Sunday, October 18, 2009

that's not noise, that's the sound of freedom - oh, by the way, I voted Libertarian

Libertarianism, by which I mean yer bog standard comments thread North American subtype, is irrational. This struck me in the context of this post of Charlie Whitaker's, which was of course criticised by the local libertarian in the usual terms. First of all, let's define terms; the standard set-up of modern right-libertarian arguments is based on two layered arguments. The first is a weak-form argument, which derives from the Austrian tradition in economics and, therefore, eventually from classical liberalism. It goes a little something like this: As Hayek and von Mises pointed out, we can't possibly know enough to manage the whole economy, and therefore, we should rely on market mechanisms as far as possible.

The notion that GOSPLAN wasn't a triumph is hardly controversial, and for most of the political spectrum, the debate is really about how far we can rely on market mechanisms and what the alternatives to them should be. But the libertarian argument does a hop, a skip, and a little leap of faith here; it extends this argument to claim that any nonmarket organisation will inevitably be less efficient than any market alternative, and that it will be so much less efficient that the costs, whatever they are, will always be worthwhile. We can characterise this as the argument from efficiency.

What's worth pointing out here is the degree to which the volume has been turned up. All the points of doubt in the economic argument have been replaced by conviction. The argument against central planning is built on scepticism, drawing its strength from flexibility like a great bridge or the backbone of a ship; but suddenly, there's a lot of massive but brittle certainty about. What may very well be very small efficiency gains, which may well come at great cost, are being used to legitimate a very strong normative claim indeed.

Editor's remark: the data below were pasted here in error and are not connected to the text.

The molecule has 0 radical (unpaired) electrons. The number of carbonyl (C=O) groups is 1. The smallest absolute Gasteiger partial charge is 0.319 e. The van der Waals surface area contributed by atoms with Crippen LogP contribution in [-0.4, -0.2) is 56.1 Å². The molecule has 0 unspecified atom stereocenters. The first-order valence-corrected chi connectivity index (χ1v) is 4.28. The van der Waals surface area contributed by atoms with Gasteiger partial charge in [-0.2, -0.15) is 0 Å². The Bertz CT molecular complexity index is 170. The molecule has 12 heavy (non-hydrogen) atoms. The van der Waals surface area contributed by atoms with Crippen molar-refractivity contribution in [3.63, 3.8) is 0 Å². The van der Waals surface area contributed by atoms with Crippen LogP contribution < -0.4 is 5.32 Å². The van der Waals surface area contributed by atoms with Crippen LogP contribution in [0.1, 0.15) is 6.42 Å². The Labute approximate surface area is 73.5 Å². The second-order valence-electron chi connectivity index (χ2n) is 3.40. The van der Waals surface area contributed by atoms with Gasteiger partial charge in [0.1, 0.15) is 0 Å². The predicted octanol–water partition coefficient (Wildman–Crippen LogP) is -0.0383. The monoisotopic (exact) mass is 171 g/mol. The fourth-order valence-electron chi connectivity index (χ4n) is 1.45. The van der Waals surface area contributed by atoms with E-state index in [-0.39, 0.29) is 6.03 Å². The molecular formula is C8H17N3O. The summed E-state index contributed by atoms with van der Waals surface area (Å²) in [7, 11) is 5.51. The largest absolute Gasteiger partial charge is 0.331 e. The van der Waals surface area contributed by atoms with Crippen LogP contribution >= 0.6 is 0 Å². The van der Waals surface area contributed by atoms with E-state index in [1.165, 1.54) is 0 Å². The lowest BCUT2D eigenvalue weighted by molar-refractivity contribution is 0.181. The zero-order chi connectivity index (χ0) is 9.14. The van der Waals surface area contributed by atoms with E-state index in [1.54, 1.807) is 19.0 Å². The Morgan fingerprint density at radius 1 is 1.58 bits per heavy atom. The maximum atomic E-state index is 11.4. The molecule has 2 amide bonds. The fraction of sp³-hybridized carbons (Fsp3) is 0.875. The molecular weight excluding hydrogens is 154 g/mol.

This is something libertarianism shares with conservatism; the belief that 1) the government will always be incompetent at allocating investment, but 2) it is perfectly competent to de-allocate it. Ministers and their officials cannot under any circumstances be trusted to choose projects to fund, but they have perfect knowledge of what to cut. Now, this isn't actually as stupid as it may sound - as Daniel Davies says, it's much easier to identify stupid proposals than it is to come up with intelligent ones. But economic decisions have a fundamental duality - the decision to buy X involves not buying Y, the decision not to buy Y involves going without Y. Cutting, privatising, deregulating - these are the same activities as spending, nationalising, or legislating.